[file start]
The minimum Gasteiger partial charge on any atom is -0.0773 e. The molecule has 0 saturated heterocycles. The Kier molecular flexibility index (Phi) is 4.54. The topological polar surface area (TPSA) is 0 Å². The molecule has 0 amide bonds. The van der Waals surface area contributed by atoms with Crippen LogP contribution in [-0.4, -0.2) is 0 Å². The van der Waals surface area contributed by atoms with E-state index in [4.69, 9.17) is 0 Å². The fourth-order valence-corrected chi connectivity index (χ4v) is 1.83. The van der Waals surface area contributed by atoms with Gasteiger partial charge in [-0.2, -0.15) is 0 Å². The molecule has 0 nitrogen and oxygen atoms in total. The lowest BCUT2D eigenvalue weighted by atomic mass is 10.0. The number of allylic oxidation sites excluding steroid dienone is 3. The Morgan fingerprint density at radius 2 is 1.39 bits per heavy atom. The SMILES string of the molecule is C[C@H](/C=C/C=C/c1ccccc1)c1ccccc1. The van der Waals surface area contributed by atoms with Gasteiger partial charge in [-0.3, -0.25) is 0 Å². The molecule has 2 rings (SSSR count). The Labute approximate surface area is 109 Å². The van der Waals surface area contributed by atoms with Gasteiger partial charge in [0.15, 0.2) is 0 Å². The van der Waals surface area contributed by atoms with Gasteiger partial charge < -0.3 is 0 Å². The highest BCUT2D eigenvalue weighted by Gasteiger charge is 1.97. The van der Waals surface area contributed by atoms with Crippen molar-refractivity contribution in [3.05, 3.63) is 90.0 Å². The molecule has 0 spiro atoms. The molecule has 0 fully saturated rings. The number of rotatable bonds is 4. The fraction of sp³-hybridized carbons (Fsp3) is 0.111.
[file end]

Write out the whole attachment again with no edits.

The minimum Gasteiger partial charge on any atom is -0.0773 e. The molecule has 0 saturated heterocycles. The Kier molecular flexibility index (Phi) is 4.54. The topological polar surface area (TPSA) is 0 Å². The molecule has 0 amide bonds. The van der Waals surface area contributed by atoms with Crippen LogP contribution in [-0.4, -0.2) is 0 Å². The van der Waals surface area contributed by atoms with E-state index in [4.69, 9.17) is 0 Å². The fourth-order valence-corrected chi connectivity index (χ4v) is 1.83. The van der Waals surface area contributed by atoms with Gasteiger partial charge in [-0.2, -0.15) is 0 Å². The molecule has 0 nitrogen and oxygen atoms in total. The lowest BCUT2D eigenvalue weighted by atomic mass is 10.0. The number of allylic oxidation sites excluding steroid dienone is 3. The Morgan fingerprint density at radius 2 is 1.39 bits per heavy atom. The SMILES string of the molecule is C[C@H](/C=C/C=C/c1ccccc1)c1ccccc1. The van der Waals surface area contributed by atoms with Gasteiger partial charge in [-0.3, -0.25) is 0 Å². The molecule has 2 rings (SSSR count). The Labute approximate surface area is 109 Å². The van der Waals surface area contributed by atoms with Gasteiger partial charge in [0.15, 0.2) is 0 Å². The van der Waals surface area contributed by atoms with Gasteiger partial charge < -0.3 is 0 Å². The highest BCUT2D eigenvalue weighted by Gasteiger charge is 1.97. The van der Waals surface area contributed by atoms with Crippen molar-refractivity contribution in [3.05, 3.63) is 90.0 Å². The molecule has 0 spiro atoms. The molecule has 0 fully saturated rings. The number of rotatable bonds is 4. The fraction of sp³-hybridized carbons (Fsp3) is 0.111.